Researchers at Harvard University, the Massachusetts Institute of Technology, and Samsung say they have designed new blue-light-emitting molecules for organic light-emitting diodes (OLEDs) that could dramatically improve displays for TVs, phones, and tablets.
OLEDs are replacing liquid-crystal displays in high-end consumer devices, but they are less competitive in large displays such as TVs due to the lack of stable and efficient blue materials. The Harvard team focused on a solution of entirely organic molecules.
The researchers began by building libraries of more than 1.6 million candidate molecules and developed machine-learning algorithms to predict which molecules were likely to have good outcomes, and prioritize those to be virtually tested.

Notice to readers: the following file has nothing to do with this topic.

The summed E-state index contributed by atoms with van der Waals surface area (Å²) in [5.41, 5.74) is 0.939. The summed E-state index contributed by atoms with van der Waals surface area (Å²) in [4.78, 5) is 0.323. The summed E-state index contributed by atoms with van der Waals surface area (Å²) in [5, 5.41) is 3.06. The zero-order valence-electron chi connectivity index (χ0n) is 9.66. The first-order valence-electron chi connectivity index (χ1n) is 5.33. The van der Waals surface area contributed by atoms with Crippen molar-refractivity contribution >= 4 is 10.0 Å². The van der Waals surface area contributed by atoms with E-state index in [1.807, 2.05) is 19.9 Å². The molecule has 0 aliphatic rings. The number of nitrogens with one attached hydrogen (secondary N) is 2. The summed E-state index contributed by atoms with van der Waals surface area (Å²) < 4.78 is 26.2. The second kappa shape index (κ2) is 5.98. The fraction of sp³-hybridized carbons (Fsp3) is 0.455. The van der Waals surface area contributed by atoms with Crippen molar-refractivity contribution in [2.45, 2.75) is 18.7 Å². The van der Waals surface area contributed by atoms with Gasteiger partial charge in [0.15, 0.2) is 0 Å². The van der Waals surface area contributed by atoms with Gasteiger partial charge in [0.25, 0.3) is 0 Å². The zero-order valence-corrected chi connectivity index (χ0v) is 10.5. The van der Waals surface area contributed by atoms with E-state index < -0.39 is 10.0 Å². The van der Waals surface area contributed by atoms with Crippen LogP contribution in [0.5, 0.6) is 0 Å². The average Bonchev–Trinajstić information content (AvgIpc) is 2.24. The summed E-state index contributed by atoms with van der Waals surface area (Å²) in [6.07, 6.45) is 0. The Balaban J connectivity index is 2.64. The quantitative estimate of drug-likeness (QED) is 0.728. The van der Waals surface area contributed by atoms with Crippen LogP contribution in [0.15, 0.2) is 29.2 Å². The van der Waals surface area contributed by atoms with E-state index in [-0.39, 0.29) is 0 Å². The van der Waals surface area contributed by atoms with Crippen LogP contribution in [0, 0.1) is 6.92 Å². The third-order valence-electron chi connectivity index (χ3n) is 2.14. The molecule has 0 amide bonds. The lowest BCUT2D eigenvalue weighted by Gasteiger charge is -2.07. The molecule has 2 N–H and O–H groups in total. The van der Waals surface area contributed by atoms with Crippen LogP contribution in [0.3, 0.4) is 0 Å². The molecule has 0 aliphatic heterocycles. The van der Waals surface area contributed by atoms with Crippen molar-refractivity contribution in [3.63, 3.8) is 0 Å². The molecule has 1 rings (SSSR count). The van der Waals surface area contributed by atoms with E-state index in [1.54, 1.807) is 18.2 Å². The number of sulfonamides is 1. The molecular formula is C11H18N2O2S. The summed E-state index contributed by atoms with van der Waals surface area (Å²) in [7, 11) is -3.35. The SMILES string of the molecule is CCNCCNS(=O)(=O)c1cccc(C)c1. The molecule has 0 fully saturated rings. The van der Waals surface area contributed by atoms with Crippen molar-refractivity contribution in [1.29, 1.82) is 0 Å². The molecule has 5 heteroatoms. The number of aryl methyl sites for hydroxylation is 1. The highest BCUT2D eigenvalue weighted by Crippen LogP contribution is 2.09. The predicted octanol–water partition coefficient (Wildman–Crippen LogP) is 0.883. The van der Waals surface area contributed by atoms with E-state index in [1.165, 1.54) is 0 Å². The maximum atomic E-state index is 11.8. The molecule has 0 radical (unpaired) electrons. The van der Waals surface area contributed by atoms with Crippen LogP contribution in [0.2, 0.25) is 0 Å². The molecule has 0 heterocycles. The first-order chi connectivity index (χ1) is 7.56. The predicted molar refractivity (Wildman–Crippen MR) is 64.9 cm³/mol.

The team also built a Web application for collaborators to explore the results of more than 500,000 quantum chemistry simulations. The researchers were left with hundreds of molecules that perform as well as, if not better than, state-of-the-art metal-free OLEDs.
"This research is an intermediate stop in a trajectory towards more and more advanced organic molecules that could be used in flow batteries, solar cells, organic lasers, and more," says Harvard professor Alan Aspuru-Guzik.
From Harvard Gazette
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